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Reviving Muscle Strength with Protein

While aging brings about muscle loss, preventing it from happening early is determined by the effort you put in keeping fit and healthy. Doing the right amount of physical activity and observing a diet that has a high amount of good quality protein is the best way to combat aging-related muscle loss.

Protein is the building block of muscle health, so it is best to get to know how it can help revive muscle strength.1

Where does protein come from?

Protein exists in your body and found in the food you eat. It is needed by the body to be broken down into amino acids that maintain skeletal muscle strength, bone health, and repair tissue. Protein does not just come from meat and eggs and in fact protein comes from 3 categories:2, 3

 Essential: These are proteins that the body cannot produce and must come from food. The most important protein for muscle building is leucine which comes from chicken, lean beef, pork chops, tuna, tofu, eggs, milk, and catfish. A metabolite of leucine is HMB (Beta-Hydroxy Beta-Methyl Butyrate), which increases the rate of protein usage. Since seniors need more protein than young adults, this helps maintain its usage.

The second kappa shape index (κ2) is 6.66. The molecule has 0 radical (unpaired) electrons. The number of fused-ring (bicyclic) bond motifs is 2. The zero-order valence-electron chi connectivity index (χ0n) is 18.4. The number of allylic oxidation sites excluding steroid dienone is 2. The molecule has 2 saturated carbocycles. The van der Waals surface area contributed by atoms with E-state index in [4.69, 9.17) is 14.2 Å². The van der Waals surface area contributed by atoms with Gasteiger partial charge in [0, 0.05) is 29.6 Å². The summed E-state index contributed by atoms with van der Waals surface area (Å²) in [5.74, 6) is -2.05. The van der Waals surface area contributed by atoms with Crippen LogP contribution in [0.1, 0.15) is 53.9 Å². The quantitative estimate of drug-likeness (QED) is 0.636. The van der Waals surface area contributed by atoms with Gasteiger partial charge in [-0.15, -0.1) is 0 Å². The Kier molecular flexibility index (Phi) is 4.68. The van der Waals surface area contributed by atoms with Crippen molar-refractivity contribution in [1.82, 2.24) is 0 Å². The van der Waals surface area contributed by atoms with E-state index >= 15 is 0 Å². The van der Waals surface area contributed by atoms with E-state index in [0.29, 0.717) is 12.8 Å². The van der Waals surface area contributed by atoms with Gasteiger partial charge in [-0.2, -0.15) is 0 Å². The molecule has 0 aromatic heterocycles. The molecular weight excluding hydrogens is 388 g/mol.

Nonessential: These are the ones seniors do not have to worry about getting. If you have a proper level of glucose, they will be produced in essential quantity. Nonetheless, they are also responsible for muscle growth and repair. Drink plenty of water and eat foods with Vitamin B6 such as fish, beef liver, choice of organ meats, potatoes, or fortified foods to aid in their production in time of need.

Conditional: These almost fall into the same category as the nonessentials, but only become essential when your body is in overdrive fighting an illness.  

The time you get your protein matters

As much as the quality and quantity of protein matters, when you get them in your daily diet is also essential. Daily protein quantity requirements for 50 and older is about 1.2 grams for each kilogram of weight. It is recommended to spread out that daily requirement across all meals in a day.

Seniors who even out their intake are more likely to preserve muscle strength as it stimulates muscle building  more. Also, if part of your protein intake will be in an after workout session, make sure it is a carbohydrates to protein ratio of three to one.4

What other nutrients are needed

It may seem contradictory that seniors have to consume more protein as they age, but reduce the amount of total calories per day due to slowed metabolism. The key phrase here is “nutrient dense”.

Eating food that contains Vitamin D, usually found in beef liver, egg yolk, mushrooms, and sardines, will help a senior maintain a calcium balance to help with their bone health. To inhibit muscle breakdown, make sure that an elderly person’s diet contains foods that have omega 3 fatty acids.1, 2